Much more important...Okay, I've been stalling hoping I could figure out how to work the cool link buttons, but it's too important to wait for my dubious technological skills to emerge from wherever they have taken up semi-permanent hibernation. Oh, wait, I never had any such skills in the first place. During my delightful marriage to the world's smartest and funniest man (how I miss him), I got to live dizzyingly beyond my own technolgical capacities. I even went on the job market with a kick-ass website, including writing samples, teaching materials...and no link to any blog site.
But I digress, and from a matter far more important than my endless drivel:
A page has been set up to raise funds for medical expenses for Annika Tiede, a five-year old who needs a liver transplant (and not her first...).
Annika's mother keeps a profoundly beautiful and heartbreaking blog here. And she has a powerful post on how even with so-called "excellent" medical coverage, her family has been devastated by the financial impact of Annika's illness. Read her post about why we should all live in abject fear of the medical insurance industry and any health disasters, here. We academics, even with "good health care," are all one hospitalization away from bankruptcy...oh, wait, we can't file for it anymore. Okay, one major illness from living in cardboard boxes and holding signs saying, "will lecture on the Modernist aesthetic for food." And we are, I realize, so much more fortunate than vast numbers of Americans. (How does a poor American stomach the news that his or her government is spending billions in Iraq, while rending the last vestiges of a safety net? People die in this country every day because they can't pay for care. And we accept that. I'm not talking about last-ditch efforts or expensive procedures with minimal expectations of results. I am talking basic and even preventative care for things that are often readily controlled or curable. We think it's normal. Until someone lost in the bureaucracy says to us, "Sure, we have medication that will help. It costs $562.00/week." Which is basically a death sentence: "you are too poor to be worth saving.")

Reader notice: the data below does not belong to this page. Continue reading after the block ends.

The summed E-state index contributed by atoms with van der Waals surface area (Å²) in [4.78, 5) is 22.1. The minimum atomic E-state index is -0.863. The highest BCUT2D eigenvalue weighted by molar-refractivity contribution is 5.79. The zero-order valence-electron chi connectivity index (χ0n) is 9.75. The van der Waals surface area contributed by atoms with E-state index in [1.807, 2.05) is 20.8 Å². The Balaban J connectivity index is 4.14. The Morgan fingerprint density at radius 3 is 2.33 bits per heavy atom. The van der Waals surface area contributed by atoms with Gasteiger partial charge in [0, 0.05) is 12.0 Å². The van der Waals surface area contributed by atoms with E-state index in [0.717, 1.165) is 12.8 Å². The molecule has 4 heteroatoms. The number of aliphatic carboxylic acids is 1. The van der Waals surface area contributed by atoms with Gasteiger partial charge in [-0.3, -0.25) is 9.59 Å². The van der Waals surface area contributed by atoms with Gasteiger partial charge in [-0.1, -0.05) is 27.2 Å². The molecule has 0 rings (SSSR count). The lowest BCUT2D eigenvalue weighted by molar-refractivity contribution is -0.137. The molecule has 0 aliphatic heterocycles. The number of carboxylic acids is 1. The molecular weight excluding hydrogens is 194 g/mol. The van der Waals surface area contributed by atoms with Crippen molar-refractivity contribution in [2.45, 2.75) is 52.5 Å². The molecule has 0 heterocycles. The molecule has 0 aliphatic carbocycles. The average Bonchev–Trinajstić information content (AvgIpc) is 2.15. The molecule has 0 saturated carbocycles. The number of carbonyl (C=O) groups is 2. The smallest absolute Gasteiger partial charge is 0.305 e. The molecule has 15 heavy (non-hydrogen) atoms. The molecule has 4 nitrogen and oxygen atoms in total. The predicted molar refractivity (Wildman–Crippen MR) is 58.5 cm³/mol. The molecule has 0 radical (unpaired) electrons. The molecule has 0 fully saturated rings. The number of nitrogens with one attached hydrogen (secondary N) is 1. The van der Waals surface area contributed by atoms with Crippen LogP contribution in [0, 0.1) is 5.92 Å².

Except in the larger scheme of things, (stage II cancer, terminal cancer, death of my beloved husband), our family was "lucky"; I have incredibly generous family members and friends, and my husband managed to spread his crises out over several years' worth of coverage. My colleagues helped out so I never had to take unpaid leave (the only kind available to me unless I myself am having chemotherapy). We had enough support and savings to allow us to pay the exorbitant premiums, staggering numbers of co-pays, and additional niceties throughout his terminal illness, while keeping a roof over our heads.
Moreena's posts strike terror in my heart; perhaps the only thing worse than losing my husband would have been having my daughter seriously ill. All the fear, pain, and helplessness; incredible financial anxiety, and the heartbreak of knowing that my child didn't—couldn't possibly—understand why she had to suffer in this way.
In honor of her own husband's brave struggle, and to honor the survivor spirit that he and Annika share, Badger (who has her own troubles), has contributed a piece of Mr. Badger's powerful, moving artwork to help Annike's cause. Bid for it and read more here.